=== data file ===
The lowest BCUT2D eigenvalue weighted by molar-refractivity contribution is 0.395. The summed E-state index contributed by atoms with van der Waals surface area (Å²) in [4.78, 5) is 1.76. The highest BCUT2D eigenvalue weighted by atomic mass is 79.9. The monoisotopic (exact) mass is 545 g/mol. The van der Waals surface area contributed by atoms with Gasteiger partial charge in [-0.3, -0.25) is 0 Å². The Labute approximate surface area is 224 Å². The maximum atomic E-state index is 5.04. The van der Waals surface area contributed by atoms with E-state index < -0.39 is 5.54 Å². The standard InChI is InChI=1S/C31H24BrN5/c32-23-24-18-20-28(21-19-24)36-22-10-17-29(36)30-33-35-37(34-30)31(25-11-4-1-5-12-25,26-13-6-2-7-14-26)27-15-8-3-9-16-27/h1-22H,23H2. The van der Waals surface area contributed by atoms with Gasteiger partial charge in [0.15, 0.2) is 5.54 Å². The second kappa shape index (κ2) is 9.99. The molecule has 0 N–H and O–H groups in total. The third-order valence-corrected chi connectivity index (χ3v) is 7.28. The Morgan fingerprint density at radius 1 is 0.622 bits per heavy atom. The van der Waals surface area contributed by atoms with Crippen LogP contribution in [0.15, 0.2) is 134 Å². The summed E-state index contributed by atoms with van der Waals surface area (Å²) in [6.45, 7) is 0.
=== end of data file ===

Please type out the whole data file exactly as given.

The lowest BCUT2D eigenvalue weighted by molar-refractivity contribution is 0.395. The summed E-state index contributed by atoms with van der Waals surface area (Å²) in [4.78, 5) is 1.76. The highest BCUT2D eigenvalue weighted by atomic mass is 79.9. The monoisotopic (exact) mass is 545 g/mol. The van der Waals surface area contributed by atoms with Gasteiger partial charge in [-0.3, -0.25) is 0 Å². The Labute approximate surface area is 224 Å². The maximum atomic E-state index is 5.04. The van der Waals surface area contributed by atoms with E-state index < -0.39 is 5.54 Å². The standard InChI is InChI=1S/C31H24BrN5/c32-23-24-18-20-28(21-19-24)36-22-10-17-29(36)30-33-35-37(34-30)31(25-11-4-1-5-12-25,26-13-6-2-7-14-26)27-15-8-3-9-16-27/h1-22H,23H2. The van der Waals surface area contributed by atoms with Gasteiger partial charge in [0.15, 0.2) is 5.54 Å². The second kappa shape index (κ2) is 9.99. The molecule has 0 N–H and O–H groups in total. The third-order valence-corrected chi connectivity index (χ3v) is 7.28. The Morgan fingerprint density at radius 1 is 0.622 bits per heavy atom. The van der Waals surface area contributed by atoms with Crippen LogP contribution in [0.15, 0.2) is 134 Å². The summed E-state index contributed by atoms with van der Waals surface area (Å²) in [6.45, 7) is 0.